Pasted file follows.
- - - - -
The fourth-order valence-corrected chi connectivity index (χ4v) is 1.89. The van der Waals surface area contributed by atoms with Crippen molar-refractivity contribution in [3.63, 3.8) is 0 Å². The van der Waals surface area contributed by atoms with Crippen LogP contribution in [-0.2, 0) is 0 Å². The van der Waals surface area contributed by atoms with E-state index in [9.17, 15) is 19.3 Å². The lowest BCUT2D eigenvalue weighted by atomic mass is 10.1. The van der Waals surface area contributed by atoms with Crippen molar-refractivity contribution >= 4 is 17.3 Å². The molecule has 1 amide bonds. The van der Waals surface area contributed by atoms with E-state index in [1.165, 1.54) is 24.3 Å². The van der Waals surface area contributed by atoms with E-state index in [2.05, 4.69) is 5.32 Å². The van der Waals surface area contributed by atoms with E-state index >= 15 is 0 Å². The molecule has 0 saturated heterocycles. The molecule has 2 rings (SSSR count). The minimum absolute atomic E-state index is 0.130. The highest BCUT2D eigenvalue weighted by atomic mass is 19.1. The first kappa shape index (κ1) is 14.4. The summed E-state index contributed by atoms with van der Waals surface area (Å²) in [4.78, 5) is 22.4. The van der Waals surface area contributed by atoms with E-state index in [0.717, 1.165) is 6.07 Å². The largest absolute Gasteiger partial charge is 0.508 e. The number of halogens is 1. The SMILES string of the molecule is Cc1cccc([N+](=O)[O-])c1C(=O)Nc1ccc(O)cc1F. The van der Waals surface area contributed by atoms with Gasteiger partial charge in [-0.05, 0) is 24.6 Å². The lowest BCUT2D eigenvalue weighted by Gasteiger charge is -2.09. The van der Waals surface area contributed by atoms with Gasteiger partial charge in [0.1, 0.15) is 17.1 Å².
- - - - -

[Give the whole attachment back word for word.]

The fourth-order valence-corrected chi connectivity index (χ4v) is 1.89. The van der Waals surface area contributed by atoms with Crippen molar-refractivity contribution in [3.63, 3.8) is 0 Å². The van der Waals surface area contributed by atoms with Crippen LogP contribution in [-0.2, 0) is 0 Å². The van der Waals surface area contributed by atoms with E-state index in [9.17, 15) is 19.3 Å². The lowest BCUT2D eigenvalue weighted by atomic mass is 10.1. The van der Waals surface area contributed by atoms with Crippen molar-refractivity contribution >= 4 is 17.3 Å². The molecule has 1 amide bonds. The van der Waals surface area contributed by atoms with E-state index in [1.165, 1.54) is 24.3 Å². The van der Waals surface area contributed by atoms with E-state index in [2.05, 4.69) is 5.32 Å². The van der Waals surface area contributed by atoms with E-state index >= 15 is 0 Å². The molecule has 0 saturated heterocycles. The molecule has 2 rings (SSSR count). The minimum absolute atomic E-state index is 0.130. The highest BCUT2D eigenvalue weighted by atomic mass is 19.1. The first kappa shape index (κ1) is 14.4. The summed E-state index contributed by atoms with van der Waals surface area (Å²) in [4.78, 5) is 22.4. The van der Waals surface area contributed by atoms with E-state index in [0.717, 1.165) is 6.07 Å². The largest absolute Gasteiger partial charge is 0.508 e. The number of halogens is 1. The SMILES string of the molecule is Cc1cccc([N+](=O)[O-])c1C(=O)Nc1ccc(O)cc1F. The van der Waals surface area contributed by atoms with Gasteiger partial charge in [-0.05, 0) is 24.6 Å². The lowest BCUT2D eigenvalue weighted by Gasteiger charge is -2.09. The van der Waals surface area contributed by atoms with Gasteiger partial charge in [0.1, 0.15) is 17.1 Å².